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VP at Univ. of Iowa Leaves for Job at Univ. of Connecticut

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IOWA CITY, Iowa - It's to be determined if the University of Iowa will hire a new vice president for strategic communications after its current administrator in that role leaves for a job at the University of Connecticut.

Connecticut officials announced Thursday the hiring of Tysen Kendig, 40, as the university's new vice president for communications. Kendig has been the vice president for strategic communications at the UI since February, 2010.

UI President Sally Mason is evaluating and it's to be determined if the position will be filled, university Spokesman Tom Moore said Friday. The position went unfilled for several years before Mason re-established the role and Kendig was hired. He earned about $210,400 at the UI in Fiscal Year 2012.

Kendig said he'll continue at the UI through December and expects to start at Connecticut in mid-January. He'll earn $227,500 at Connecticut, officials there said. He was hired for the post after a national search.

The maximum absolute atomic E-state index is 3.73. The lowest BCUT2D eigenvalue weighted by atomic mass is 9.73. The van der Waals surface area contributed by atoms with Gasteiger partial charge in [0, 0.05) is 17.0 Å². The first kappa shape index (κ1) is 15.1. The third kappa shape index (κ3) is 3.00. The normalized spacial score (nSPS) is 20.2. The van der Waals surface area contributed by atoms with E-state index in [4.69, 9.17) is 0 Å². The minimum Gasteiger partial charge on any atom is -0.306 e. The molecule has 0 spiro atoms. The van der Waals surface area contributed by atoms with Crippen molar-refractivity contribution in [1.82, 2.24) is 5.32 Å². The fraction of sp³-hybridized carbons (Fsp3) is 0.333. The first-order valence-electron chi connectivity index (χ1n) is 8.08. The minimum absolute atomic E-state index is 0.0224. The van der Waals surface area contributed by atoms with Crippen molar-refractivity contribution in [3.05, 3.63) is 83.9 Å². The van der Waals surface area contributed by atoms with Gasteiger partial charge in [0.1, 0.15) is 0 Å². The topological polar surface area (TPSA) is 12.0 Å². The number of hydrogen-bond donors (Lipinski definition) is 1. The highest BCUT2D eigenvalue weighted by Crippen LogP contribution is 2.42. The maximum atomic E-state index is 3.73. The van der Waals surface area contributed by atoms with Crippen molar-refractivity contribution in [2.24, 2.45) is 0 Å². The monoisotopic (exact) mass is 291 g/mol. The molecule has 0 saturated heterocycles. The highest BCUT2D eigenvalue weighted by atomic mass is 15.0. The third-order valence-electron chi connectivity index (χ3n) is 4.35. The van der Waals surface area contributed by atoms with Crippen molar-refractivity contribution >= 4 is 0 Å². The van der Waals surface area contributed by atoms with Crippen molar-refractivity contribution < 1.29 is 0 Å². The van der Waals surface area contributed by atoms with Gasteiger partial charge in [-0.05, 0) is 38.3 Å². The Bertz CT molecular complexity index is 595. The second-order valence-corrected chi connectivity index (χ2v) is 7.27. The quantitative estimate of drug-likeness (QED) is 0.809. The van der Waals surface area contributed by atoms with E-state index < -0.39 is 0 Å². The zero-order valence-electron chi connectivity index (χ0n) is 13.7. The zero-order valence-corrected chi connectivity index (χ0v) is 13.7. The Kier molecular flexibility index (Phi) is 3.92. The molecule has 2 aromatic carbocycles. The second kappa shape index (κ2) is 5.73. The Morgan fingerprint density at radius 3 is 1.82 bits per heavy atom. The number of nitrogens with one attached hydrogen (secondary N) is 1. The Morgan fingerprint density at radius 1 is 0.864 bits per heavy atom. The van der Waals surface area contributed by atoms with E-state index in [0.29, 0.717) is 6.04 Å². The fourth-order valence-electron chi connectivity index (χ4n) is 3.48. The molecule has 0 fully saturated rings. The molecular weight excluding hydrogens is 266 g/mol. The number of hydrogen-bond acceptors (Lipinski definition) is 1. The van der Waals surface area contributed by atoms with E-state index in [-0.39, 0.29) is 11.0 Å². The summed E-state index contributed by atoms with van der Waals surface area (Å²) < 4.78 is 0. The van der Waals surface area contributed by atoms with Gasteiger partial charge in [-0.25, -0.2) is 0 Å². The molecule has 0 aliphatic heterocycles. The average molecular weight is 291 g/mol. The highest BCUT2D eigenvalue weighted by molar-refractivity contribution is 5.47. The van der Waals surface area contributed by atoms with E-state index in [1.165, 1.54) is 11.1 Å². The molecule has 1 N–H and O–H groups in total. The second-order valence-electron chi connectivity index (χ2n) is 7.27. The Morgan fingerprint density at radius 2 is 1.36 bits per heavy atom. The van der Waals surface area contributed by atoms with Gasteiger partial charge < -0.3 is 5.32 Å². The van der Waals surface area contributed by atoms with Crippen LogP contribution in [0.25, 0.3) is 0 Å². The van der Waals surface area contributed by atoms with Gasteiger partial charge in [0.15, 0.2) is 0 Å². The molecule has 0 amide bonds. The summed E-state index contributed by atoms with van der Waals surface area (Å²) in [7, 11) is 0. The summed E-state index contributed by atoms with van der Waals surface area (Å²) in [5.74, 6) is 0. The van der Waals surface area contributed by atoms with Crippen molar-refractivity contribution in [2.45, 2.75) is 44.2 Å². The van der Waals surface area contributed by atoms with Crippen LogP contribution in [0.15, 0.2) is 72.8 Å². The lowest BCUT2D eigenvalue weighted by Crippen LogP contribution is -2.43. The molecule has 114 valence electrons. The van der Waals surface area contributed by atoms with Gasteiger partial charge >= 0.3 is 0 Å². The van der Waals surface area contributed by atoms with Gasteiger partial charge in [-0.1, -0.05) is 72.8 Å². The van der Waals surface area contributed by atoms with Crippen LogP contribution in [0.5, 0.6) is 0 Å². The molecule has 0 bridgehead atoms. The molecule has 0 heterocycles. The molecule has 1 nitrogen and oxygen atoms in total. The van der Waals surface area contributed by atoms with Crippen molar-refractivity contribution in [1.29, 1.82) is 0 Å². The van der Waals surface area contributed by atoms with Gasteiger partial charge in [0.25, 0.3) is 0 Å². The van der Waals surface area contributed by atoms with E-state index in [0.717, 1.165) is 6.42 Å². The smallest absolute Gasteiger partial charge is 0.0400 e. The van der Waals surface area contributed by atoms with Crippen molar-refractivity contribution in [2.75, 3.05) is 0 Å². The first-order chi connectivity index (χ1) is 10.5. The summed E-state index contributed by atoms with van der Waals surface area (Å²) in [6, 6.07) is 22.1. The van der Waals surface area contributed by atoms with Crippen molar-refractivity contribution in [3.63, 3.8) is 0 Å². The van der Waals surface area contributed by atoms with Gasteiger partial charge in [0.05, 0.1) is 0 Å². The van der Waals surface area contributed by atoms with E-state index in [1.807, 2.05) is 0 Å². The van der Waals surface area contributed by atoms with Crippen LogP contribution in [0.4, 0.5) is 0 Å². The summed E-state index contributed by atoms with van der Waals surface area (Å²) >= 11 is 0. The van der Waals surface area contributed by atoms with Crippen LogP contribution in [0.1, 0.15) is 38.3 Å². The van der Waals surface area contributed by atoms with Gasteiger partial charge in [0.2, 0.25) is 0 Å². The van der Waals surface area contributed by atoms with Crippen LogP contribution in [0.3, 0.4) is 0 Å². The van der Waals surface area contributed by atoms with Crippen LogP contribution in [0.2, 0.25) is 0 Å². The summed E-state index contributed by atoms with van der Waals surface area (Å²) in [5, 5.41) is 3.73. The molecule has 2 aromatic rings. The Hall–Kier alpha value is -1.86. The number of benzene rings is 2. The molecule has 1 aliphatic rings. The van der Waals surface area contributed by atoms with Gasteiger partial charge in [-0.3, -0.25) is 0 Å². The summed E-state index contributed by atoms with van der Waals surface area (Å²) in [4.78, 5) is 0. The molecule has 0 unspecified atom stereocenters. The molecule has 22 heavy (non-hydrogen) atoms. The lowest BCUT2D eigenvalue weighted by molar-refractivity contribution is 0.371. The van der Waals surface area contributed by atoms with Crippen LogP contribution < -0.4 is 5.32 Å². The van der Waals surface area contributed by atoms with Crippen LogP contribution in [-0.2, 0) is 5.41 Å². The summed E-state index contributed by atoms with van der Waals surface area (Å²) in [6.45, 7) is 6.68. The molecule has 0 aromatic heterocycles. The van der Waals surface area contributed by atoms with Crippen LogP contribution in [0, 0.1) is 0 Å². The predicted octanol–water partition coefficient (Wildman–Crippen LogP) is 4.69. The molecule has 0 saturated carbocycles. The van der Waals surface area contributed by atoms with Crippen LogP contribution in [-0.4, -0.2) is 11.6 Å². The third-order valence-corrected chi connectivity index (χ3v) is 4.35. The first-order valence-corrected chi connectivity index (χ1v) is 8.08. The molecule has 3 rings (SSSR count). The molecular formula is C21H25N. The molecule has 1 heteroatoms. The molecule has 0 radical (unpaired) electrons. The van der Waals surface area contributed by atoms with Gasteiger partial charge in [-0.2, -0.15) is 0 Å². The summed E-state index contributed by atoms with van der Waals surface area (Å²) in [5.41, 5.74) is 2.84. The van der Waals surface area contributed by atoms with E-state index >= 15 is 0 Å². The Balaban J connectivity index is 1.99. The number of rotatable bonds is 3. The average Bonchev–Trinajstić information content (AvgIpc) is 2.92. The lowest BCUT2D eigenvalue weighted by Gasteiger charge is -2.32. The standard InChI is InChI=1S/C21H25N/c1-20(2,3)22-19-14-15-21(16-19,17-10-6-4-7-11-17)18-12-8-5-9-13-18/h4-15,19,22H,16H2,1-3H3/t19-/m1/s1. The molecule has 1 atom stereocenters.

A native of New Jersey, Kendig said Friday the Connecticut job offered him the opportunity to be closer to family in the northeast, a long-term goal for his family. It's also a chance to work at "another great public university like the University of Iowa," he said.

He points to the development of Iowa Now, a UI multimedia news service, this fall's roll-out of a new branding campaign called the Hawkeye Way and the new statewide Hawkeye Network television initiative as three of the more visible accomplishments during his tenure.

"I've been fortunate enough to work with some really creative innovators," he said. "It has been a pleasure for me to work alongside Sally Mason and her leadership team."

UI communication efforts faced criticism in recent years during high-profile controversies, including in recent weeks when some questioned whether the university was publicly responsive enough during news of sexual harassment allegations against an athletics adviser who resigned last week.

Regarding those criticisms, Kendig said "we did the best we could under the way the laws of the land are presented." In situations where there is a great demand for the university to "rush to judgment or maybe to be more transparent," Kendig said, those often involve personnel matters and the law specifies what officials can say.

"We're restrained a little bit from being as forthcoming as we'd like to be," he said.

Mason in a statement said Kendig led major initiatives, such as the development of Iowa Now, the Hawkeye Network and the new branding campaign, Hawkeye Way.

"While I fully understand and support his decision to move closer to his roots and family, we will miss his drive, passion and commitment," Mason said. "UConn's gain is truly our loss."

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